April 1, 1998
Elcotel Readies for New Millennium
By Bob Titsch JR.
With revenues plummeting and its stock hovering around 13 cents a share, Elcotel Inc.
(NASDAQ:ECTL) was in considerable financial distress in 1991. The business was burdened
with debt, struggling to keep the support of suppliers and lendors, and in default to its
Since then the payphone manufacturer has grown annual revenue 500 percent; been
recognized as No. 2 in growth for small companies by Business Week magazine;
achieved ISO 9002 certification; developed what customers call the industry’s most
advanced network management system; reduced circuit board failure rates dramatically;
broadened its product line; and extended its reach by acquiring the payphone assets of
Lucent Technologies and merging with Technology Service Group Inc. (TSG).
As a result, the company that owned a 7 percent market share in the early ’90s now
captures 40 percent of the domestic payphone equipment market, according to equity
research firm Hoak, Breedlove Wesneski and Co., which recently gave Elcotel a
"buy" rating at $5.50 a share and projects a 12-month price target of $9.
Elcotel also has developed a burgeoning international business unit, completing a
metamorphosis from struggling payphone circuit board and software manufacturer to
international public access terminal colossus. It’s a compelling story, and one that means
more to the payphone industry than people may realize without a deep examination of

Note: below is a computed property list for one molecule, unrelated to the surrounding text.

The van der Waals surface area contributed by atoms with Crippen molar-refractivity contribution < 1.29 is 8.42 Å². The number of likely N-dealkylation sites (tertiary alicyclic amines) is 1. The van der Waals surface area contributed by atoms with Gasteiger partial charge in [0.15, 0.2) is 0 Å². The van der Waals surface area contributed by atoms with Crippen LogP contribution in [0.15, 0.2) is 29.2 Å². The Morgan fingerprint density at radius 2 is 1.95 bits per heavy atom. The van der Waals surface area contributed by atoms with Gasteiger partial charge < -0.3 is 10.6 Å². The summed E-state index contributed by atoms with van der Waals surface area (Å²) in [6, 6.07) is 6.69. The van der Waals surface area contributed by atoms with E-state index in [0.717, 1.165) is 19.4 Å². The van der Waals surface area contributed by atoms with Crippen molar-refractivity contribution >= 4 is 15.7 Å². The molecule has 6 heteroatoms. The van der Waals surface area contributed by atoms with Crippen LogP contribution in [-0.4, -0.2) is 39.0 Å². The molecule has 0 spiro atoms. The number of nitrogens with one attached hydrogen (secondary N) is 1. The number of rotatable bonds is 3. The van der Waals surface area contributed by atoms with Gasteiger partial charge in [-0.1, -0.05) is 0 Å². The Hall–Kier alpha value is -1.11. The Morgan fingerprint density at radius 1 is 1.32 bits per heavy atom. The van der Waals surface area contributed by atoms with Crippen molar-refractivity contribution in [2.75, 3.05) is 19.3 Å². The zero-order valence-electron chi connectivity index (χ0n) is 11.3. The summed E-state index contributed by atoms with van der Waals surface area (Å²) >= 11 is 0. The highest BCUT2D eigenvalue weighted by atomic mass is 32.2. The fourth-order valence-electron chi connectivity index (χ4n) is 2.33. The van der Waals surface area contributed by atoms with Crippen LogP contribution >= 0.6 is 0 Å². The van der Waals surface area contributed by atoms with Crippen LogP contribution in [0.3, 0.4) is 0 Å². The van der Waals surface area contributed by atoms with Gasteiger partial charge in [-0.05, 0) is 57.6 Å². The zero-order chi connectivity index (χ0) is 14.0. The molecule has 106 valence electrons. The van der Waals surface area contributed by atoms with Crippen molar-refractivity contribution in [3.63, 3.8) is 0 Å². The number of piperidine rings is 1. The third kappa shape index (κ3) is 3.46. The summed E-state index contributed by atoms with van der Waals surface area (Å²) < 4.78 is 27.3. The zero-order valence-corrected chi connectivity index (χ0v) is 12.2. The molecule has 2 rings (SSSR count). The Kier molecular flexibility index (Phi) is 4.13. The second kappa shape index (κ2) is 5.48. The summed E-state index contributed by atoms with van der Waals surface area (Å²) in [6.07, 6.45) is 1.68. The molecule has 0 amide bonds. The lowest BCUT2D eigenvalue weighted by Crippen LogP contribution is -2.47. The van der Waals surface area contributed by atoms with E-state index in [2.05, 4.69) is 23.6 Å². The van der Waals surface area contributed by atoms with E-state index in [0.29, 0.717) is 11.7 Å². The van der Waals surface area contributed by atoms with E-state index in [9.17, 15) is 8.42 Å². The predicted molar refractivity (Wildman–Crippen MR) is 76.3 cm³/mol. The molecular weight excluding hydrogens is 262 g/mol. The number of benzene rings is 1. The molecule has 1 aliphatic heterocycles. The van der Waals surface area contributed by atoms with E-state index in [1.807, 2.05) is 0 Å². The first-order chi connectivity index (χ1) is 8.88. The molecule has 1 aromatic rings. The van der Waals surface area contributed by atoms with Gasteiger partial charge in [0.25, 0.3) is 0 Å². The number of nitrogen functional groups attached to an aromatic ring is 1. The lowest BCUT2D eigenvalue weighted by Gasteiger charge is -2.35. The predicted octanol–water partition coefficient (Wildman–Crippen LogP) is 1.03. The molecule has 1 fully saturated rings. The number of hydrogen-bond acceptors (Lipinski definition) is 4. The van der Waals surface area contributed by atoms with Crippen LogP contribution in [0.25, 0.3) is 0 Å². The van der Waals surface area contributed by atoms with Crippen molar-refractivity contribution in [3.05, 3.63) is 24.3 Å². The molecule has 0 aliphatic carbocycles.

Elcotel’s mission and plan to realize that mission.
In the late ’80s and early ’90s, Elcotel pursued several undertakings unrelated to its
core product. As a result, the company lacked direction and focus, according to Hugh
Durden, vice president and general manager of U.S. sales. "The person who
re-established our focus on payphones and serving the needs of independent payphone
providers was Tracey Gray."
Tracey L. Gray, a 30-year veteran with AT&T, had read about Elcotel and called C.
Shelton James, the newly elected chairman of the board and chief executive officer charged
with forming a long-term recovery plan. "I kind of volunteered for duty," says
Gray. "I was already moving to Tampa and had no intention of joining Elcotel, but the
company intrigued me and I thought I could help."
James and the board hired Gray as president and chief operating officer just two weeks
after Durden, and they immediately hit the road to talk with customers. "Despite our
problems, we had some very loyal customers who depended on our product," says Gray,
now president and CEO of the company. "I said we needed their help, and offered them
an incentive to pay off their notes in advance. In three weeks, we raised a substantial
cash payment from very, very loyal customers."
Elcotel then brought in stronger management, including Vice President of Operations
Kenneth Noack, to streamline its lines of business and improve product quality. And
improve it did: Company documents show that circuit board failure rates have improved from
8 percent to less than three-tenths of 1 percent, an achievement Noack attributes to
people and process.
"We have a different philosophy on people and a pretty forward-
thinking theory with respect to operations and manufacturing," Noack says. "We
don’t have any inspectors on the floor. The employees themselves are the inspectors and
when an ISO auditor comes in, they don’t talk to me, they talk to the people laboring in
our production department. They know what quality means. They know what quality is. They
know what quality work is.
"The production processes have been improved dramatically and some of it has to do
with what I brought along, but most of it has to do with the people," he adds.
"There’s a theory out there that people check their brains at the door, sit at their